Coping with exam stress
- Mums Tips
- Published on Wednesday, 28 December 2016 11:05
- Last Updated on 27 December 2016
- Lorrae Jaderberg
- 0 Comments
Coping with exam stress is this week’s theme for my guest blog for London Mums.
Exams and tests can cause anxiety and stress for families; even younger children sitting SATs tests can suffer from nerves and worry about them. There are many small ways you can help reduce this stress.
Here are my top four tips to help you and your child deal with the stress of tests and exams:
Help create a work area at home with all the resources and stationery they need close at hand. Having a place to work where your child will be comfortable and not interrupted will help them feel calm and in control of their work.
Encourage an early start to revision. Help your child set up a file for each subject, sub-divided for each topic, and advise them to file information, notes and handouts daily, long before revision needs to begin.
Get hold of past exam papers for them to practise and keep a note of key dates and deadlines to ensure you support them before the ‘panic stage’.
Offer to help with interactive learning such as spider maps, or question and answer sessions, but accept their choice if they’d rather study alone. However, ensure they know that it’s essential to do something more than simply re-reading information to allow the brain to learn, make connections and remember.
Parental involvement can make an enormous difference to a child’s exam success, but parents don’t need to be an expert in any subject to make a real difference through supporting their child. Show an interest, encourage them, try to motivate them by establishing a feel-good factor about the learning.
All learning is hard and requires sacrifice and deferred gratification, but also brings benefits. For 11+ exams it helps children to visualise the end goal of going to a particular school; for older children, going to university and getting a good job.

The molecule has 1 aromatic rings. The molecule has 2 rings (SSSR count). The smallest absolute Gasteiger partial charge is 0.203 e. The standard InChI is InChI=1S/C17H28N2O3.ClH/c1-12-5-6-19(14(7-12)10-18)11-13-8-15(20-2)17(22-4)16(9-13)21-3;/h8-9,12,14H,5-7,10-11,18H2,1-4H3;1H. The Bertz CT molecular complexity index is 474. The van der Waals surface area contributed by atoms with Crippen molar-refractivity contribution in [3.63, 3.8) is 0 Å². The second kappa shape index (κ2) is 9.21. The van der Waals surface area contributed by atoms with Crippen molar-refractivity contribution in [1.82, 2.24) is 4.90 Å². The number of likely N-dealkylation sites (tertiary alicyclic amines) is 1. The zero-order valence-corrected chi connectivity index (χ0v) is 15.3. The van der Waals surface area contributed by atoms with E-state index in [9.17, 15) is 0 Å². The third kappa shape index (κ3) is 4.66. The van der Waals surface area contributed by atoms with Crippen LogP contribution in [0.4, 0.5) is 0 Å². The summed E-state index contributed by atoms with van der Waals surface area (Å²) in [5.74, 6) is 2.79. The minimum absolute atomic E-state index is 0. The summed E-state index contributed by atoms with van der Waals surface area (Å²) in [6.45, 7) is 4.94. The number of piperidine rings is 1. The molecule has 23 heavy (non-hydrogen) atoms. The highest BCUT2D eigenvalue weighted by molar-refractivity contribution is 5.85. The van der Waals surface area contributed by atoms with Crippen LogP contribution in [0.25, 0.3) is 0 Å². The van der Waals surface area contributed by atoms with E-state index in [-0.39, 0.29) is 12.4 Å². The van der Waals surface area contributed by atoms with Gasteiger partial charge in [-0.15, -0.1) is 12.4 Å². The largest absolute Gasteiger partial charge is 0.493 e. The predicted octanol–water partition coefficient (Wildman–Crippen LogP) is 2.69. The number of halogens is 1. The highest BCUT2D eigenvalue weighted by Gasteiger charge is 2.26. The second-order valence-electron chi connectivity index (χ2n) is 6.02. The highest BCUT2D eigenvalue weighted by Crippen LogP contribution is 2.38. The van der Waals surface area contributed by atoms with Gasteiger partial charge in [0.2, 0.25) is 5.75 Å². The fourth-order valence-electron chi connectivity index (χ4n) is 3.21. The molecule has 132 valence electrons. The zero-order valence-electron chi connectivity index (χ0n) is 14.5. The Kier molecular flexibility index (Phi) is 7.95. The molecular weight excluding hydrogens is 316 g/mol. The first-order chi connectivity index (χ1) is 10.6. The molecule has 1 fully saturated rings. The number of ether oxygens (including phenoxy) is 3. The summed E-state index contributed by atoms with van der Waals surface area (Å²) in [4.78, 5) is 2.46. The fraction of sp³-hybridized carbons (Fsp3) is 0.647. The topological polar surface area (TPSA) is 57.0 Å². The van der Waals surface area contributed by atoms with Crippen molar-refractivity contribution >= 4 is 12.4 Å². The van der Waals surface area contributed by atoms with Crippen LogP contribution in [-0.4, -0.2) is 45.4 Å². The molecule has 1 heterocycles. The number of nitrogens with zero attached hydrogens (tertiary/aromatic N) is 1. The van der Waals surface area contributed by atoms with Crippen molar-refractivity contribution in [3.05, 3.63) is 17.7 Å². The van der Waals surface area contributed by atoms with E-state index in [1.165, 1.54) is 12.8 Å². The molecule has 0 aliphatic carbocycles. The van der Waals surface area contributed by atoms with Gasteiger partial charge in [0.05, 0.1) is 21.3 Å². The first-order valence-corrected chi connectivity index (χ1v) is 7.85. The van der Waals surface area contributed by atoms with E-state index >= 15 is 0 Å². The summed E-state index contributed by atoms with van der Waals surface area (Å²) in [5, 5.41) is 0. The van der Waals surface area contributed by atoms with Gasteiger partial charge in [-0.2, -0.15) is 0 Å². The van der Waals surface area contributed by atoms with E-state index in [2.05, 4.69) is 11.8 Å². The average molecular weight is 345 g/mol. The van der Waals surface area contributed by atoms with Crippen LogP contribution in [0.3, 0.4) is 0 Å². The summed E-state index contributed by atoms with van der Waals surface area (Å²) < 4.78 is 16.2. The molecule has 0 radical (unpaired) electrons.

Although a little bit of stress can be motivating, if it gets out of hand it can stop your child from performing at their best. To get those feelings out of their system, encourage them to talk freely to you, friends or school tutors.
If your child is feeling frustrated or under stress during revision, they should take a proper break: go for a walk, play some sport or take an hour to watch some television. In any case, they should take a short five minute break in every hour of revision to switch off and just breathe! They also need to wind down before bed and not revise under the duvet, as their bed should be a place of rest and sanctuary.
Exam day nerves
On the day of an exam, keep conversation light at breakfast and don’t talk about the exams unless your child brings up the subject.
Remind your child that there is no need to panic, but if they do feel panicky during an exam, they need to sit back for a moment and breathe slowly and deeply in and out through the nose, to calm themselves.
Before any exam, remind them that you love them and value them, whatever the outcome. After the exam, however they feel it went, remember to remind them of the same!
JK Educate offers bespoke support for children’s learning, with schools advice, academic assessments, specialist subject tutoring, entrance exam preparation and study skills. Contact one of our experienced consultants on 020 3488 0754 or via jkeducate.co.uk
Lorrae Jaderberg is joint founder and Managing Director of education consultancy JK Educate. Before founding JK Educate in 2010 Lorrae was a Lorrae was a dedicated teacher, Deputy Headteacher and Senco.